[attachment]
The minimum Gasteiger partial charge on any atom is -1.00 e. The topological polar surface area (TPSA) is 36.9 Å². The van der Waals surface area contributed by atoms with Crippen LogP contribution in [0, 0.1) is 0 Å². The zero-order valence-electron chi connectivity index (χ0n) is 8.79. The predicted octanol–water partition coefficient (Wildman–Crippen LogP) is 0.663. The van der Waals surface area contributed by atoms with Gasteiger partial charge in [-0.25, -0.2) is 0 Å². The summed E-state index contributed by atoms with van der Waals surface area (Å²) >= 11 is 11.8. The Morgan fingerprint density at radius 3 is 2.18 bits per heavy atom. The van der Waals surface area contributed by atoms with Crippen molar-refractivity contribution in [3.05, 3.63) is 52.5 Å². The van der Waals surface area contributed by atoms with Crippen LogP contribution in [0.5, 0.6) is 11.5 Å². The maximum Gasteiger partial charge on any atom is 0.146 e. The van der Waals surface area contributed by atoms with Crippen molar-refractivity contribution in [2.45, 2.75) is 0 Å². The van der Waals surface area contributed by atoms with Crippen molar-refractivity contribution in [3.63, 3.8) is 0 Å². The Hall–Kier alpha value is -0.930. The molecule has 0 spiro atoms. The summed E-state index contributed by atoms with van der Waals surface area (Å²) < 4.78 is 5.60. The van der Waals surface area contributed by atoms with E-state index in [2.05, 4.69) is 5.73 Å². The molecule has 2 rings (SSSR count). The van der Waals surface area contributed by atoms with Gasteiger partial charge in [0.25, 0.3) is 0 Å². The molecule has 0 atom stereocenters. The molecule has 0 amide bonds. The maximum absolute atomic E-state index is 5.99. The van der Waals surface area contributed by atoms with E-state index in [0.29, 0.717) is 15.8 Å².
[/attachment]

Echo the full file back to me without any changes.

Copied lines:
The minimum Gasteiger partial charge on any atom is -1.00 e. The topological polar surface area (TPSA) is 36.9 Å². The van der Waals surface area contributed by atoms with Crippen LogP contribution in [0, 0.1) is 0 Å². The zero-order valence-electron chi connectivity index (χ0n) is 8.79. The predicted octanol–water partition coefficient (Wildman–Crippen LogP) is 0.663. The van der Waals surface area contributed by atoms with Gasteiger partial charge in [-0.25, -0.2) is 0 Å². The summed E-state index contributed by atoms with van der Waals surface area (Å²) >= 11 is 11.8. The Morgan fingerprint density at radius 3 is 2.18 bits per heavy atom. The van der Waals surface area contributed by atoms with Crippen molar-refractivity contribution in [3.05, 3.63) is 52.5 Å². The van der Waals surface area contributed by atoms with Crippen LogP contribution in [0.5, 0.6) is 11.5 Å². The maximum Gasteiger partial charge on any atom is 0.146 e. The van der Waals surface area contributed by atoms with Crippen molar-refractivity contribution in [2.45, 2.75) is 0 Å². The van der Waals surface area contributed by atoms with Crippen molar-refractivity contribution in [3.63, 3.8) is 0 Å². The Hall–Kier alpha value is -0.930. The molecule has 0 spiro atoms. The summed E-state index contributed by atoms with van der Waals surface area (Å²) < 4.78 is 5.60. The van der Waals surface area contributed by atoms with E-state index in [2.05, 4.69) is 5.73 Å². The molecule has 2 rings (SSSR count). The van der Waals surface area contributed by atoms with Gasteiger partial charge in [0.25, 0.3) is 0 Å². The molecule has 0 atom stereocenters. The molecule has 0 amide bonds. The maximum absolute atomic E-state index is 5.99. The van der Waals surface area contributed by atoms with E-state index in [0.29, 0.717) is 15.8 Å².